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Elmwood grad makes waves

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Methodist Medical Center

Phil Luciano
NEWS COLUMNIST

Thursday, February 3, 2005

Ward Churchill's high school chums in Elmwood recall him as a friendly teen who liked to argue politics.

He's still doing the latter, but his detractors would call his writings anything but friendly.

Now a professor at the University of Colorado, the 57-year-old Churchill is engaged in a firestorm of controversy regarding an essay he wrote about the Sept. 11, 2001, terrorist attacks. Headlines nationwide continue to follow an academic imbroglio that has led one school to cancel him as a speaker and the Colorado governor to demand Churchill's resignation.

By Wednesday, news of Churchill's troubles had reached Elmwood High School, from which he graduated in 1965.

"He's always been a friend, and we've always liked to argue (politics)," says Harry McFall, a member of the school's Class of '62 who teaches social studies there.

McFall says that during their spirited political debates, Churchill invariably would tilt left.

"Sometimes he has a ... flair for the dramatic," McFall says. "Sometimes what he says or writes is to elicit response from other people."

He's achieved that end with an essay he penned the day after the terrorist attacks, "Some People Push Back" (viewable at www.passionbomb.com/words/push_roost.htm).

Much of the lengthy piece echoes the theme of many far-left treatises. He says the 9-11 assailants weren't terrorists but combatants in a war started decades ago by U.S. foreign policy in the Mideast - especially bombings of Iraq's infrastructure that left a half-million children dead.

But it's his incendiary turns of phrase that have raised eyebrows and blood pressures. Churchill, a Vietnam War veteran, called the victims of Sept. 11 no "innocent civilians."

Rather, he described those slain in the Pentagon as "military targets." And he called the Twin Towers victims "little Eichmanns," a reference to Adolf Eichmann, who organized Nazi plans to exterminate Europe's Jews.

His essay states, "As to those in the World Trade Center, well, really, let's get a grip here, shall we? True enough, they were civilians of a sort. But innocent? Gimmee a break. They formed a technocratic corps at the very heart of America's global financial empire - the mighty engine of profit to which the military dimension of U.S. policy has always been enslaved."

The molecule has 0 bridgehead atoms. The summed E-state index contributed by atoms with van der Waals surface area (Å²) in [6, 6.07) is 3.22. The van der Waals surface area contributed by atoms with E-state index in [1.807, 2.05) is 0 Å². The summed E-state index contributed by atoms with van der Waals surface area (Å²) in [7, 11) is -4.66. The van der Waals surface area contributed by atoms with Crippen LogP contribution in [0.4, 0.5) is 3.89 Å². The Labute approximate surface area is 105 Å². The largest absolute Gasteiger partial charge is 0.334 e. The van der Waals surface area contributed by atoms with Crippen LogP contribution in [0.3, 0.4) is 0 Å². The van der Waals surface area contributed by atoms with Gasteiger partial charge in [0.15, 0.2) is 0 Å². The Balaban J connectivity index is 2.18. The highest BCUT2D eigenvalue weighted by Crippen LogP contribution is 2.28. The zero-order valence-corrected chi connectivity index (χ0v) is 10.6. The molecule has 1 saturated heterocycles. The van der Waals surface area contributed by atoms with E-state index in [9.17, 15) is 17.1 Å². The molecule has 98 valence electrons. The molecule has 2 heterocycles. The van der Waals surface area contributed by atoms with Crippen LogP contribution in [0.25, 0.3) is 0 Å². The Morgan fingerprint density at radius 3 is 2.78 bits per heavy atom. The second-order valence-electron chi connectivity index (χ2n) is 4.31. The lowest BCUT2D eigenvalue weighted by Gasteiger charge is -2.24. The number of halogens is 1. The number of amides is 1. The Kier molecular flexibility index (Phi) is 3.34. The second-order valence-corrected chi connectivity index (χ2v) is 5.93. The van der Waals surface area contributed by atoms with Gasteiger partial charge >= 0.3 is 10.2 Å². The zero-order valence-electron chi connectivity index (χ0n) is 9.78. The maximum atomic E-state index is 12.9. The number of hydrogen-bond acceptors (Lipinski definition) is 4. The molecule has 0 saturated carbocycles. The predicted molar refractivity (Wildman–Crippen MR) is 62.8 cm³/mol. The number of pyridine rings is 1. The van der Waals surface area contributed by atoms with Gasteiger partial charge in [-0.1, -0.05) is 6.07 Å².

Despite the bombast, his essay garnered little attention until recently, just before his scheduled appearance at Hamilton College in New York. The school, pounded by more than 100 threats, this week canceled Churchill's speech.

Meanwhile, the governor of Colorado has denounced Churchill's views as "at odds with simple decency" - and asked Churchill to resign his teaching assignment.

Churchill, who has tenure, has declined. However, after receiving numerous death threats, he has stepped down as chairman of the school's ethnic studies program.

"The present political climate has rendered me a liability in terms of representing either my department, the college or the university in this or any other administrative capacity," Churchill said in a statement. He did not return a Journal Star call for comment.

According to the Rocky Mountain News, Churchill's heritage is as debated as his essay. Though Churchill holds high his ethnicity as a Cherokee, the paper cited American Indian groups holding

polarized views of the man. One calls him "one of the most recognized Indian scholars on the planet." Another group raps him as an "academic fraud" who holds no true claim to Indian ancestry.

But certain aspects of his background are indisputable: His roots in central Illinois.

His family moved to Elmwood when he was a boy. He graduated from Elmwood High School in 1965.

Later, Churchill attended Illinois Central College, where he received an associate's degree in general education in 1973. In 1974 and 1975, he received bachelor's and master's degrees from Sangamon State University in Springfield, now known as the University of Illinois at Springfield. For both degrees, his field of study was "communications in a technological society."

Churchill's Class of '65 at Elmwood High School had 55 students, including Cathy Meyers.

"He was a great guy, fun to be around," says Meyers, now an English teacher at the school. "He was very quiet in some respects - very shy around the girls.

"He was an average student. He was an underachiever. (But) you knew he was brilliant. He always had answers in class - a lot of times, answers the straight-A students didn't have."

By Wednesday afternoon, Meyers was looking for Churchill's essay online.

"It bothers me if people are getting mad about him expressing his views. That's what America is all about," Meyers says. " ... He hasn't done anything like blow something up."

PHIL LUCIANO is a columnist with the Journal Star. He can be reached at pluciano@pjstar.com, 686-3155 or (800) 225-5757, Ext. 3155.

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